1. Be honest and to provide, to the extent possible, complete information that the health plan needs to administer plan benefits and its providers need to provide care. It is essential that a Member provide an accurate and complete medical history. Tell those who are caring for you exactly how you feel about the things that are happening to you.

2. Ask for clear explanations. If the explanation of your medical problem or treatment plan is not clear, ask for the information you need. You may also want to ask:

  • Why a treatment is recommended
  • What alternatives are available
  • If the treatment is new or experimental
  • If the treatment causes discomfort or pain
  • How long the treatment will take
  • What risks or side effects are involved
  • About the credentials of the person providing treatment

3. Understand their health problems and to participate in developing mutually agreed upon treatment goals to the greatest degree possible. Once a member has agreed upon a treatment plan, it is the member’s responsibility to follow the prescribed plan and instructions for care. It is your responsibility to advise the healthcare provider treating you if you are unable to follow a treatment plan.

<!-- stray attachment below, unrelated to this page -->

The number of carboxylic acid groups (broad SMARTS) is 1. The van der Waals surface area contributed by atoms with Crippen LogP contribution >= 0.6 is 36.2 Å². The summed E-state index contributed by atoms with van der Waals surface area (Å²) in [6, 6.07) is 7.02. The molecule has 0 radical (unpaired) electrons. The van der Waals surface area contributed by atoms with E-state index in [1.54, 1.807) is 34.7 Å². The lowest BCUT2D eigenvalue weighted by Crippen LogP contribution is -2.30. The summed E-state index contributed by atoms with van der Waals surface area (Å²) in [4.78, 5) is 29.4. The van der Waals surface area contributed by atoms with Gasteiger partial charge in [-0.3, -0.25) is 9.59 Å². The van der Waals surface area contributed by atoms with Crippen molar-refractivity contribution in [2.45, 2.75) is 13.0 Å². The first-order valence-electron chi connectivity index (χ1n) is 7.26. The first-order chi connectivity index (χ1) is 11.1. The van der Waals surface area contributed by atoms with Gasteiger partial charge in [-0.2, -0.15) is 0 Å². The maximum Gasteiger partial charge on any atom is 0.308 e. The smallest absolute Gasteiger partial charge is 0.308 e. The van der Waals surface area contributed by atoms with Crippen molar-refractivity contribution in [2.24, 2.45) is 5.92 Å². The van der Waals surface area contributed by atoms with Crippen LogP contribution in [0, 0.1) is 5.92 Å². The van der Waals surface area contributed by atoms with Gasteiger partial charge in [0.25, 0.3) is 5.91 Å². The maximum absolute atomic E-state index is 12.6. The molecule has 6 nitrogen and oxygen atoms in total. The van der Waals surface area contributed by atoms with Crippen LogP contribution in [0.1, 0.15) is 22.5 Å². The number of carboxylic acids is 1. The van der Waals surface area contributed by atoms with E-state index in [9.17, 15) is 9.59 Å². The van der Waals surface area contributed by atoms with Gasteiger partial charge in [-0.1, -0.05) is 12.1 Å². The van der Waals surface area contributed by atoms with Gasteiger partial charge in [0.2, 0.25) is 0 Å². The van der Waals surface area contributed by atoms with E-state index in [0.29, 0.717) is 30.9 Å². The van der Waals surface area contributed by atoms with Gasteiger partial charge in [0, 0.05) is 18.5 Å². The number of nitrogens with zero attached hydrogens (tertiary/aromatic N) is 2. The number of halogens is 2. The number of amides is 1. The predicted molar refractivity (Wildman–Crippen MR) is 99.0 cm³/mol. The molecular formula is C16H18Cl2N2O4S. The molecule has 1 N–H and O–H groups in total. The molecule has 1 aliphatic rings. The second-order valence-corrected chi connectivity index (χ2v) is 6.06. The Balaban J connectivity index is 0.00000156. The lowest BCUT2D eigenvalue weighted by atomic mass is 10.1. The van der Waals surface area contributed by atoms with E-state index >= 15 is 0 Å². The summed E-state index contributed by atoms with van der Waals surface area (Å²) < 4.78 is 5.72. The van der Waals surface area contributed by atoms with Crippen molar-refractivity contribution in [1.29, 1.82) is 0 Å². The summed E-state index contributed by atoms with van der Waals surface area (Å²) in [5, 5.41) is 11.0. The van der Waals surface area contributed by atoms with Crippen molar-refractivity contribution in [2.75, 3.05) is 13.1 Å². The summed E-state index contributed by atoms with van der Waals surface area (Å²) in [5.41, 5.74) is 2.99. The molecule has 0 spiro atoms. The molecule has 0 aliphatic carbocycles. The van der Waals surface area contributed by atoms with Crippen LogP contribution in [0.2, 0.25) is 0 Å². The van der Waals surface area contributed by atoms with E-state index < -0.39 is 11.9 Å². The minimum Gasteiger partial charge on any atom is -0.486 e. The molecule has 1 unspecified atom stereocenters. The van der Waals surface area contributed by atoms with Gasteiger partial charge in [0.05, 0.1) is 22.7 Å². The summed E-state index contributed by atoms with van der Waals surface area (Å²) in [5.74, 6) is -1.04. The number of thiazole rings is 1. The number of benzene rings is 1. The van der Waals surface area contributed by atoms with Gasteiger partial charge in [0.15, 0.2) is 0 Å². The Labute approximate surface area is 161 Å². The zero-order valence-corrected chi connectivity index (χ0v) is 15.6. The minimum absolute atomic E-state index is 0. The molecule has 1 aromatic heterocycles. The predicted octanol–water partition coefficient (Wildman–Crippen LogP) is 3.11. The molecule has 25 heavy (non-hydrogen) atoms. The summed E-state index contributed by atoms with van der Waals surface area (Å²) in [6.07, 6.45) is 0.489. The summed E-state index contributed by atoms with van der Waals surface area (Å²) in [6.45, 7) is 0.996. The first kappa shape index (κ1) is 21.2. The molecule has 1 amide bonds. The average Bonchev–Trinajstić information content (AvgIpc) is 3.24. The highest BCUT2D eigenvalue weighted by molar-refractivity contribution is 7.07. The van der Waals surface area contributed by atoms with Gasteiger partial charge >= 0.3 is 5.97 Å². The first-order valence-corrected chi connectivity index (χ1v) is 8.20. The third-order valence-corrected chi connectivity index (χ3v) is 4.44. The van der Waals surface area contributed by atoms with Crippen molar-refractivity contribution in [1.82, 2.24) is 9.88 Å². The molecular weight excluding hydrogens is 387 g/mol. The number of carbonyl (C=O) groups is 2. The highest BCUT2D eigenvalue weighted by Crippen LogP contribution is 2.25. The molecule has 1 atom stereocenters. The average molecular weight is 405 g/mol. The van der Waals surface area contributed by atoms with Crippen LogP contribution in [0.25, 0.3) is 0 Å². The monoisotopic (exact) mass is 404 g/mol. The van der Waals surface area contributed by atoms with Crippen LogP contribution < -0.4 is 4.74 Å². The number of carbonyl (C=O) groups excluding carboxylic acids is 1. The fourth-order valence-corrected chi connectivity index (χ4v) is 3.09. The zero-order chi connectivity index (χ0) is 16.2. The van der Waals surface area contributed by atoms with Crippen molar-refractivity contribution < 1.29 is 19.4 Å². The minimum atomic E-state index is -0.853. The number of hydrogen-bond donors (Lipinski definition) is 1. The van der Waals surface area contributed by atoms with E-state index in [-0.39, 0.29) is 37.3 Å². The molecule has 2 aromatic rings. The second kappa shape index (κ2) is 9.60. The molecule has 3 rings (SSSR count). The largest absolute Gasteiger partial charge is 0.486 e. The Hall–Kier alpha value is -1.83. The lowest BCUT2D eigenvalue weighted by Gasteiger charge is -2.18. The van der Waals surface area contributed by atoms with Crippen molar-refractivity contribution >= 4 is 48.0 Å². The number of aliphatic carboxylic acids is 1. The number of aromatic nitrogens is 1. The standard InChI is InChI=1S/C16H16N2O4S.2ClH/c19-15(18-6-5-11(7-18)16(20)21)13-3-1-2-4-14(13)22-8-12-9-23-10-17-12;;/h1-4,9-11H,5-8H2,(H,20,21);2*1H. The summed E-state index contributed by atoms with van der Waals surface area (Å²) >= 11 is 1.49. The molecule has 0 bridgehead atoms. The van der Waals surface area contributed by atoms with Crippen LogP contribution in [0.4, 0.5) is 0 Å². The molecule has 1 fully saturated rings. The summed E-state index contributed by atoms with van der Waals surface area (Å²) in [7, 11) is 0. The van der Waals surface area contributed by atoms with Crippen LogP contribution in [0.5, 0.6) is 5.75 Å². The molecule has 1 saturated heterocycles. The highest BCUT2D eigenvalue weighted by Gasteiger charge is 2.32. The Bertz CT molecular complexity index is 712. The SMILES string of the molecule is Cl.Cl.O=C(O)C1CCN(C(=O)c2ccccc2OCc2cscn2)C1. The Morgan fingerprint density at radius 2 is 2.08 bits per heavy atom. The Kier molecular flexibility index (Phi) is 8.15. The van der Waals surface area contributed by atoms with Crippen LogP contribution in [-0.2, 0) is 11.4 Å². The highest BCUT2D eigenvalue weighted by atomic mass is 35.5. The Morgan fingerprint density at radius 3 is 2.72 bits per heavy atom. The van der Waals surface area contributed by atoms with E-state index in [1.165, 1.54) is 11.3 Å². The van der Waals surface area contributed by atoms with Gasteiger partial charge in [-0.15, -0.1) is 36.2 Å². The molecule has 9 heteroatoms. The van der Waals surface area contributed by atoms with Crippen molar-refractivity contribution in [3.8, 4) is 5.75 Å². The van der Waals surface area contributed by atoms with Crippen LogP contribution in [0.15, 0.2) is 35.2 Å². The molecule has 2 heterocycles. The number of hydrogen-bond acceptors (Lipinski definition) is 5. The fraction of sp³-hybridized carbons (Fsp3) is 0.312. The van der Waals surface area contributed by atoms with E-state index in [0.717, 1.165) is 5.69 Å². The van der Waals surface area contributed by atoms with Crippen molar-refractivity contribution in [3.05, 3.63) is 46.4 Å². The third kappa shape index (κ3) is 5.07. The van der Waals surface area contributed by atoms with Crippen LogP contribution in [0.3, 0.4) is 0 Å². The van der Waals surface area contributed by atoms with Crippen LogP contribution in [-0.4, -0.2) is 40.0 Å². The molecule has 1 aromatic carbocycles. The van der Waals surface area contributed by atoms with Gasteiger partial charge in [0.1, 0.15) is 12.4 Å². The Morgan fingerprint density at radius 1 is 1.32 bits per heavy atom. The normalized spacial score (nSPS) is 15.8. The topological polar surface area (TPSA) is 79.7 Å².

4. Make informed decisions. Because you are responsible for the decisions you make about your care, we encourage you to gather as much information as you need to make your decisions.  You have the responsibility to ask questions of your healthcare provider when you do not fully understand the information shared with you about your health status or treatment recommendations and options. You may be asked to consent in writing to certain tests, procedures or operations. Ask as many questions as are needed to fully understand each document you are asked to sign. If you change your mind or refuse a treatment, discuss your reasons with your healthcare provider.

5. Report changes in their health. Tell your healthcare provider about any changes in your health.

6. Know their medications. Know or write down the names and purposes of the medications you are taking or have taken recently.

7. Know their providers. Try to know the names and the positions of everyone who cares for you (doctors, dentists, nurses, etc.). Also, know the names and addresses of your previous healthcare providers.